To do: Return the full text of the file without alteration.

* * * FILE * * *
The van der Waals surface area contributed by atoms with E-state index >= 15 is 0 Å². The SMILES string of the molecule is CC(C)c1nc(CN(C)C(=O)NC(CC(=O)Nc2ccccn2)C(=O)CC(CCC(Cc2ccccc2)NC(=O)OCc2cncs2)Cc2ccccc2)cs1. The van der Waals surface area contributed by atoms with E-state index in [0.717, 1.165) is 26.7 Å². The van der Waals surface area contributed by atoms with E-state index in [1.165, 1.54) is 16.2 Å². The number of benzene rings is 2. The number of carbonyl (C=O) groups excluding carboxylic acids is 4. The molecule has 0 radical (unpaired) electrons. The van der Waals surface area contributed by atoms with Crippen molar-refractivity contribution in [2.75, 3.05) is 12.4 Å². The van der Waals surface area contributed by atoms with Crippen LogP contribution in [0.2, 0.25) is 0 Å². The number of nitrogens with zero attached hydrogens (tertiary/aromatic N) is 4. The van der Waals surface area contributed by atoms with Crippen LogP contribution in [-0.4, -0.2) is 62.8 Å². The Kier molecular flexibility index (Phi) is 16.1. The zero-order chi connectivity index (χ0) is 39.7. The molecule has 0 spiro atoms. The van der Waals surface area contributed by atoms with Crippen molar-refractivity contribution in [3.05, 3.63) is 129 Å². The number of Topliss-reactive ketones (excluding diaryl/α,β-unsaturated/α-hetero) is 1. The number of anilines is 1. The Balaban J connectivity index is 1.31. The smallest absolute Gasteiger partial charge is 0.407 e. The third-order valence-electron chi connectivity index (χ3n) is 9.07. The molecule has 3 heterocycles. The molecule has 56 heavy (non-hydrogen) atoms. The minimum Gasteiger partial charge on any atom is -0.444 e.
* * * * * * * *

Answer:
The van der Waals surface area contributed by atoms with E-state index >= 15 is 0 Å². The SMILES string of the molecule is CC(C)c1nc(CN(C)C(=O)NC(CC(=O)Nc2ccccn2)C(=O)CC(CCC(Cc2ccccc2)NC(=O)OCc2cncs2)Cc2ccccc2)cs1. The van der Waals surface area contributed by atoms with E-state index in [0.717, 1.165) is 26.7 Å². The van der Waals surface area contributed by atoms with E-state index in [1.165, 1.54) is 16.2 Å². The number of benzene rings is 2. The number of carbonyl (C=O) groups excluding carboxylic acids is 4. The molecule has 0 radical (unpaired) electrons. The van der Waals surface area contributed by atoms with Crippen molar-refractivity contribution in [2.75, 3.05) is 12.4 Å². The van der Waals surface area contributed by atoms with Crippen LogP contribution in [0.2, 0.25) is 0 Å². The number of nitrogens with zero attached hydrogens (tertiary/aromatic N) is 4. The van der Waals surface area contributed by atoms with Crippen LogP contribution in [-0.4, -0.2) is 62.8 Å². The Kier molecular flexibility index (Phi) is 16.1. The zero-order chi connectivity index (χ0) is 39.7. The molecule has 0 spiro atoms. The van der Waals surface area contributed by atoms with Crippen molar-refractivity contribution in [3.05, 3.63) is 129 Å². The number of Topliss-reactive ketones (excluding diaryl/α,β-unsaturated/α-hetero) is 1. The number of anilines is 1. The Balaban J connectivity index is 1.31. The smallest absolute Gasteiger partial charge is 0.407 e. The third-order valence-electron chi connectivity index (χ3n) is 9.07. The molecule has 3 heterocycles. The molecule has 56 heavy (non-hydrogen) atoms. The minimum Gasteiger partial charge on any atom is -0.444 e.